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A Genomic Approach to Unravel Host-Pathogen Interaction in Chelonians: The Example of Testudinid Herpesvirus 3.

Origgi FC, Tecilla M, Pilo P, Aloisio F, Otten P, Aguilar-Bultet L, Sattler U, Roccabianca P, Romero CH, Bloom DC, Jacobson ER - PLoS ONE (2015)

Bottom Line: Consistently, the phylogenetic analysis positions TeHV3 among the Alphaherpesvirinae, closely associated with Chelonid herpesvirus 5, a Scutavirus.To exemplify the potential benefits of the novel genomic information provided by this first whole genome analysis, we selected the glycoprotein B (gB) gene, for detailed comparison among different TeHV3 isolates.Viral isolation, TeHV identification, phylogenetic analysis and pathological characterization of the associated lesions, were performed.

View Article: PubMed Central - PubMed

Affiliation: Centre for Fish and Wildlife Health (FIWI), Vetsuisse Faculty, University of Bern, Bern, Switzerland.

ABSTRACT
We report the first de novo sequence assembly and analysis of the genome of Testudinid herpesvirus 3 (TeHV3), one of the most pathogenic chelonian herpesviruses. The genome of TeHV3 is at least 150,080 nucleotides long, is arranged in a type D configuration and comprises at least 102 open reading frames extensively co-linear with those of Human herpesvirus 1. Consistently, the phylogenetic analysis positions TeHV3 among the Alphaherpesvirinae, closely associated with Chelonid herpesvirus 5, a Scutavirus. To date, there has been limited genetic characterization of TeHVs and a resolution beyond the genotype was not feasible because of the lack of informative DNA sequences. To exemplify the potential benefits of the novel genomic information provided by this first whole genome analysis, we selected the glycoprotein B (gB) gene, for detailed comparison among different TeHV3 isolates. The rationale for selecting gB is that it encodes for a well-conserved protein among herpesviruses but is coupled with a relevant antigenicity and is consequently prone to accumulate single nucleotide polymorphisms. These features were considered critical for an ideal phylogenetic marker to investigate the potential existence of distinct TeHV3 genogroups and their associated pathology. Fifteen captive tortoises presumptively diagnosed to be infected with TeHVs or carrying compatible lesions on the basis of either the presence of intranuclear inclusions (presumptively infected) and/or diphtheronecrotic stomatitis-glossitis or pneumonia (compatible lesions) were selected for the study. Viral isolation, TeHV identification, phylogenetic analysis and pathological characterization of the associated lesions, were performed. Our results revealed 1) the existence of at least two distinct TeHV3 genogroups apparently associated with different pathologies in tortoises and 2) the first evidence for a putative homologous recombination event having occurred in a chelonian herpesvirus. This novel information is not only fundamental for the genetic characterization of this virus but is also critical to lay the groundwork for an improved understanding of host-pathogen interactions in chelonians and contribute to tortoise conservation.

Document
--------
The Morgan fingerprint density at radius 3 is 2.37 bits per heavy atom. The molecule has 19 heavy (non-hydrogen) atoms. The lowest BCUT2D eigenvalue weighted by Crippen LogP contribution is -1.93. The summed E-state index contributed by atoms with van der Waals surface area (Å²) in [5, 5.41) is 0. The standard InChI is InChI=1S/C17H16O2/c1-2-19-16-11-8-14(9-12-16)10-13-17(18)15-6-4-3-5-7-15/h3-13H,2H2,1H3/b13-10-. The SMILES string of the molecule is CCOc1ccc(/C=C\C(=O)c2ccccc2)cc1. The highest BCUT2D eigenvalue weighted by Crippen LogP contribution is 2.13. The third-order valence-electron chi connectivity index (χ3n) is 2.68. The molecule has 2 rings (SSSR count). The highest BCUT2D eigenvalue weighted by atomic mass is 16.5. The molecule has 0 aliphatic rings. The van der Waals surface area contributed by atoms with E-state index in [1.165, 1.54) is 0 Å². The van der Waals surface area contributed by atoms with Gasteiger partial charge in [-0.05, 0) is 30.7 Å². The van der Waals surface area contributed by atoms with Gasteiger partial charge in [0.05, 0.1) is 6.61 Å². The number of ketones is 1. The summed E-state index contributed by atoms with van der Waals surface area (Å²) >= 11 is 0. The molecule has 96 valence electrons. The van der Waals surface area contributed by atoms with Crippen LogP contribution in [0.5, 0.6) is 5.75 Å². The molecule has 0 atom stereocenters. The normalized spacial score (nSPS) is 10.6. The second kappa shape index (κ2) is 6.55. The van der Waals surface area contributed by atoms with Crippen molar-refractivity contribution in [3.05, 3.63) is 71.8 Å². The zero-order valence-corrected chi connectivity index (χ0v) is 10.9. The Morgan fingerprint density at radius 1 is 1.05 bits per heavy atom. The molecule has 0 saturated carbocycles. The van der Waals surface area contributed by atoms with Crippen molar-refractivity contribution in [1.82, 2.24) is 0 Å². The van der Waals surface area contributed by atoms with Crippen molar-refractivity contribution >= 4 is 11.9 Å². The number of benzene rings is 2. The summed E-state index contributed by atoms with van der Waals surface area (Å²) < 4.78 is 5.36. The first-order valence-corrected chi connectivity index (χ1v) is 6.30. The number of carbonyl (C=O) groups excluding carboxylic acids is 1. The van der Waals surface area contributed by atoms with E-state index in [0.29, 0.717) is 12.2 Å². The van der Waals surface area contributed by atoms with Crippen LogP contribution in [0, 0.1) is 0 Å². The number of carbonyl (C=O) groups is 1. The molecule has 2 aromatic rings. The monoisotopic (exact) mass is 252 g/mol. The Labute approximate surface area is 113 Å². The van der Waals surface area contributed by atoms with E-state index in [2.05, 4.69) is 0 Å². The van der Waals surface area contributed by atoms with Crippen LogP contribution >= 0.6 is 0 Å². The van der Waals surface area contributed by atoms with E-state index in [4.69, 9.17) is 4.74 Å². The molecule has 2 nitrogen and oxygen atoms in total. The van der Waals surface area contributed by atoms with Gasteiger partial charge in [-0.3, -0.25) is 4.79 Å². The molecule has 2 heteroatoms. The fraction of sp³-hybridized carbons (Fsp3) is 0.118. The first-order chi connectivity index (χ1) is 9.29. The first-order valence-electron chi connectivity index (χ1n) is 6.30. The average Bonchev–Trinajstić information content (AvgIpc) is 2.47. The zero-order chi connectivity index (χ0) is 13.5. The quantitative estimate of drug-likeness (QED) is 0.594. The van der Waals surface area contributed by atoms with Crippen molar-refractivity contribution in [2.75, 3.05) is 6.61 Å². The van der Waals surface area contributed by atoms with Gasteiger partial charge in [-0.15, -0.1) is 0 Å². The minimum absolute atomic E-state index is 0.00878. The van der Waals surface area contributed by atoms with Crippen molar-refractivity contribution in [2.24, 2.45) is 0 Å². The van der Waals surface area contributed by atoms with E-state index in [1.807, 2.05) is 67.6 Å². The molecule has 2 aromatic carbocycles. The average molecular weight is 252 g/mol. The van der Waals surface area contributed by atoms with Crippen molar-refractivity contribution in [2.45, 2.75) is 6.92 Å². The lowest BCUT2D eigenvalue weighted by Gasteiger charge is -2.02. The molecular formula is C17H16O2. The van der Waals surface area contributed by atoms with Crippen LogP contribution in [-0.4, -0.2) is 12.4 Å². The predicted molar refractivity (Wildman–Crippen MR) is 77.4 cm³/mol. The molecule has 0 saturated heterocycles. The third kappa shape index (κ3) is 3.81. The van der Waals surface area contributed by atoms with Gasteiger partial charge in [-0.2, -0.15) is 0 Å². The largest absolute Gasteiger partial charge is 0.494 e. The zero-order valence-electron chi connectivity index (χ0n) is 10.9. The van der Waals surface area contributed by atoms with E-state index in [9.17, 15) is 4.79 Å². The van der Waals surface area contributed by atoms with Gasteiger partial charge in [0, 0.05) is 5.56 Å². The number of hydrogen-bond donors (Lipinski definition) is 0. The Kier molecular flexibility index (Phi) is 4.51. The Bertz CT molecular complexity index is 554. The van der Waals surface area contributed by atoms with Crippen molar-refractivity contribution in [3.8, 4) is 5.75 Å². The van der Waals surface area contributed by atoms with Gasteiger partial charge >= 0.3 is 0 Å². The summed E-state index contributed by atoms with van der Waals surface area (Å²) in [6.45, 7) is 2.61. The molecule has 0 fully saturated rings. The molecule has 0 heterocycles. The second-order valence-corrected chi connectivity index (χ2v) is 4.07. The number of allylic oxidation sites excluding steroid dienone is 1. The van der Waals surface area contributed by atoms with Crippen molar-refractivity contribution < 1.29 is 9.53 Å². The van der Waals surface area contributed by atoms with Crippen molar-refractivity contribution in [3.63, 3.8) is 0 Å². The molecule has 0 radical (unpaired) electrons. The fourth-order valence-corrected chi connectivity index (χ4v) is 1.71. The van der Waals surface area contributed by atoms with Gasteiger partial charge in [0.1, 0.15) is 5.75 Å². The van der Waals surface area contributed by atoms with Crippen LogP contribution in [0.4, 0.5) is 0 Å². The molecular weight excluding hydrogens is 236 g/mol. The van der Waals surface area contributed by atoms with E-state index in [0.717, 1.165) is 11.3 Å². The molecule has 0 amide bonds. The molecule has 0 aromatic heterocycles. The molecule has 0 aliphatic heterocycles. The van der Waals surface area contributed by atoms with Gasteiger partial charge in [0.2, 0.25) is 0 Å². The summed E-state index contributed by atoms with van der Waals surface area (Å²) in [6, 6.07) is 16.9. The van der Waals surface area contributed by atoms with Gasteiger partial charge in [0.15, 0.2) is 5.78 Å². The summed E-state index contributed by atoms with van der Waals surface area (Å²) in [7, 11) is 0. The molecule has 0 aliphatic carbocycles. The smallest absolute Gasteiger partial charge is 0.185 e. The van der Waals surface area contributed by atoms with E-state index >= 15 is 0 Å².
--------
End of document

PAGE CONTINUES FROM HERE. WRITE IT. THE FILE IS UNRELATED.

No MeSH data available.


Related in: MedlinePlus

DNA polymerase-based phylogenetic analysis.Maximum likelihood tree inferred from the partial amino acid sequence of the DNA polymerase of the 15 investigated TeHVs strains and of the reference strains TeHV2, TeHV4, ChHV5, ChHV6 and Gallid herpesvirus 1 (GaHV1) that served as the outgroup. (Genbank accession numbers: TeHV1-AB047545.1, TeHV2-AY916792.1, TeHV3 (1976/96 = US1976/98) DQ343881, TeHV4-GQ222415.1, ChHV5-AF239684.2, ChHV6-EU006876.1, GaHV1- AF168792.1. No accession numbers could be obtained for the partial DNA polymerase protein sequences generated for the novel detected herpesvirus strains because their length was shorter than the minimum accepted by Genbank).